The HOVON-SAKK cooperative consortium has conducted 3 successive upfront trials in adults with AML aged younger than 60 years, in which allo-SCT has consistently been standard treatment for patients achieving CR and having an HLA-identical sibling donor.1821 To deliver allo-SCT shortly after the second course of chemotherapy as scheduled in these studies, HLA-typing of the patient and his or her relatives was performed early after study entry, that is, during the phase of induction chemotherapy. The present study shows that more than 90% of patients were indeed evaluated for the presence of a donor, which subsequently resulted in a high access (82%) to allo-SCT on achieving remission. According to the intention-to-treat analysis, a strong reduction of relapse was observed in the patients with a donor, which translated into enhanced DFS for the donor group and resulted in an appreciable net gain of 10% in DFS (Table 4; Figure 1). That favorable effect appeared most pronounced in patients with intermediate or poor risk, while no statistically significant benefit was obtained in patients with good risk. Currently, myeloablative allo-SCT is not universally recommended for patients with AML in CR1 with favorable subtypes of AML, where the risk of relapse is 35% or less.22,23 This applies to the so-called core binding factor leukemias [AML t(8;21), AML inv(16)], and acute promyelocytic leukemia where allo-SCT is usually reserved for relapse. This is done to avoid the unnecessary risks of TRM and chronic graft-versus-host disease, which may lead to excess mortality and adversely affect quality of life, in a considerable number of patients, who may be cured with chemotherapy alone. Would it perhaps also be better to postpone transplantation in patients with AML of intermediate or poor risk until the signs of first relapse? There are no data allowing a direct and unequivocal answer to this question. An approach of a purposeful delay of allogeneic SCT has not prospectively been studied in patients with intermediate- or poor-risk AML. However, a purposeful delay of upfront autologous SCT in first CR has been studied in a randomized way in the HOVON 29 and 42 studies. Patients without a sibling donor were randomly assigned between an autograft or third cycle of chemotherapy, with the intention to reserve the graft for the treatment of relapse. In that setting, approximately 20% (W.P., unpublished observations, HOVON-SAKK, May 2006) of relapsing patients ultimately received their preserved autograft in second CR. A high-resistance rate and enhanced toxicity had prohibited a higher accessibility to a late autograft. By extrapolation, this observation suggests that a strategy of postponing allo-SCT may result in a considerable risk of in fact loosing the opportunity of allo-SCT. If the assessment of minimal residual disease (MRD), however, would be validated in the future as a reliable and generally applicable method for identifying patients with AML with either a high or very low risk of relapse, then the issue of studying a purposeful delay of allo-SCT might regain urgency in patients with AML of intermediate or poor risk, but with a very low risk of relapse based on MRD assessment.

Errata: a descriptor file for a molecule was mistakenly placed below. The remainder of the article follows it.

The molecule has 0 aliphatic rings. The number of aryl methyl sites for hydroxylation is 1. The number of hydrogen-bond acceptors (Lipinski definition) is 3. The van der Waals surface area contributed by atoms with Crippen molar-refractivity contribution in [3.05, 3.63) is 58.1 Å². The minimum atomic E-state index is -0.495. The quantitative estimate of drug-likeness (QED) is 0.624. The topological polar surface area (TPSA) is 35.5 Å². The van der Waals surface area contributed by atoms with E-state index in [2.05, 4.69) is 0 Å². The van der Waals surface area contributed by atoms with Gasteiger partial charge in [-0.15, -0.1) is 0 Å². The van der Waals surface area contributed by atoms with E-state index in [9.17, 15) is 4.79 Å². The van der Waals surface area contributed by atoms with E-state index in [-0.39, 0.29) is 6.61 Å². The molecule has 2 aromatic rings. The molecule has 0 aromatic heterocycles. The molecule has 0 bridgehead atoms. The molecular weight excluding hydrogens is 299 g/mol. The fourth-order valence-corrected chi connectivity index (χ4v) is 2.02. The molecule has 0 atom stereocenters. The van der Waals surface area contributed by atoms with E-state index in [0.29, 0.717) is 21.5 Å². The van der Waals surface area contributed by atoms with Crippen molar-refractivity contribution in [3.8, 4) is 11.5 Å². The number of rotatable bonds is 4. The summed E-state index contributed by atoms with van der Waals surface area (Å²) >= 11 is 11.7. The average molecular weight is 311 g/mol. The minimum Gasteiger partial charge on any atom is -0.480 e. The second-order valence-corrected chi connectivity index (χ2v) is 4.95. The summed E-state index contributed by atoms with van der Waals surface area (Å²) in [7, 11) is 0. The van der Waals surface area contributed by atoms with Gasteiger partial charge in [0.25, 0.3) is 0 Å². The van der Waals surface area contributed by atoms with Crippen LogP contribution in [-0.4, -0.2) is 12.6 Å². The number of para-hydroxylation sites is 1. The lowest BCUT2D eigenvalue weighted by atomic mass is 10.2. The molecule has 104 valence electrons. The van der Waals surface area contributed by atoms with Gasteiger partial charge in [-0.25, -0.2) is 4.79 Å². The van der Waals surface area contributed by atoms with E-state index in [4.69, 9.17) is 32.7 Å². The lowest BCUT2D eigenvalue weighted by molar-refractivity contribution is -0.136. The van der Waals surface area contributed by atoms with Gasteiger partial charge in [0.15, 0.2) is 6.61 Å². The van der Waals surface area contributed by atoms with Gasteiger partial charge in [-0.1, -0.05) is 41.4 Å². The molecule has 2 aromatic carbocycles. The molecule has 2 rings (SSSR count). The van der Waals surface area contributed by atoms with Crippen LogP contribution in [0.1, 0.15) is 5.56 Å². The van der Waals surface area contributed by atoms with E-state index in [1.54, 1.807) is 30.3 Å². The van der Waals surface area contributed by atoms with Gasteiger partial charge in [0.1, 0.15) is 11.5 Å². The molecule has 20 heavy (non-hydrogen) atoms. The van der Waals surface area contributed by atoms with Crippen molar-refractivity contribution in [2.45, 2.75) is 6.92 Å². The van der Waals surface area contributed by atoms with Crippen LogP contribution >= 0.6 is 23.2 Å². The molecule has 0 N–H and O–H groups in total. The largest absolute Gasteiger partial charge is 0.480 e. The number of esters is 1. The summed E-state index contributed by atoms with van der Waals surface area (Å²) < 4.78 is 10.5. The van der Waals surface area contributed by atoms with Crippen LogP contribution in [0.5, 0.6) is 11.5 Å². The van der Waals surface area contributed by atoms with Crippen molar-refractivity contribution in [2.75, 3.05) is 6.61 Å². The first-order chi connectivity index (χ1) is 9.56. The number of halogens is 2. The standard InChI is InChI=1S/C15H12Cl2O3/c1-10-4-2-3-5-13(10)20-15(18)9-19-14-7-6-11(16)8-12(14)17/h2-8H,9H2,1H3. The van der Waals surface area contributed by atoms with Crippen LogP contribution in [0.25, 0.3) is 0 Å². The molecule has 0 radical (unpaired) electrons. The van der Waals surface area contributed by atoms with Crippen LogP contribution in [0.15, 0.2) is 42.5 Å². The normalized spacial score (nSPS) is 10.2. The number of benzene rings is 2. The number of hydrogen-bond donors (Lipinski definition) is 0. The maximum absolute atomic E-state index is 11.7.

Although the beneficial effect of allo-SCT on DFS was most prominent in intermediate-risk AML in the MRC study,8 the EORTC-GIMEMA study had shown that DFS was better in patients with a donor only in case of poor-risk AML.9 Given these not entirely concordant results and the absence of a significant benefit in OS, we performed a meta-analysis with the HOVON-SAKK data and the data of the MRC, EORTC, and BGMT studies using numbers and figures as presented in their initial reports,810 or kindly supplemented on request. It offered the opportunity for a study in an accumulated number of more than 4000 patients with AML in CR1 with markedly enhanced statistical power. DFS and OS results were analyzed by donor availability and broken down for cytogenetic risk category as well as age category. Figures 5 and 6 show the forest plots of the hazard ratios for DFS and OS of donor versus no donor, split by study, cytogenetic risk, and age group and the overall estimate together with 95% confidence intervals. The findings from all 4 studies are highly consistent, and the confidence intervals of the hazard ratio estimates for the separate studies all contain the pooled estimate. With end point DFS the pooled estimate of the hazard ratio is 0.79 (95% CI, 0.72-0.88; P < .001) (Figure 5). However this benefit is not observed in the small subgroup of patients with favorable cytogenetics, whereas the benefit appeared similar in various subgroups of patients without favorable cytogenetics. The benefit in DFS for patients with a donor is most pronounced in younger patients younger than age 35 (HR, 0.67; 95% CI, 0.58-0.78) and smaller, but not absent for older patients (HR, 0.92; 95% CI, 0.80-1.05).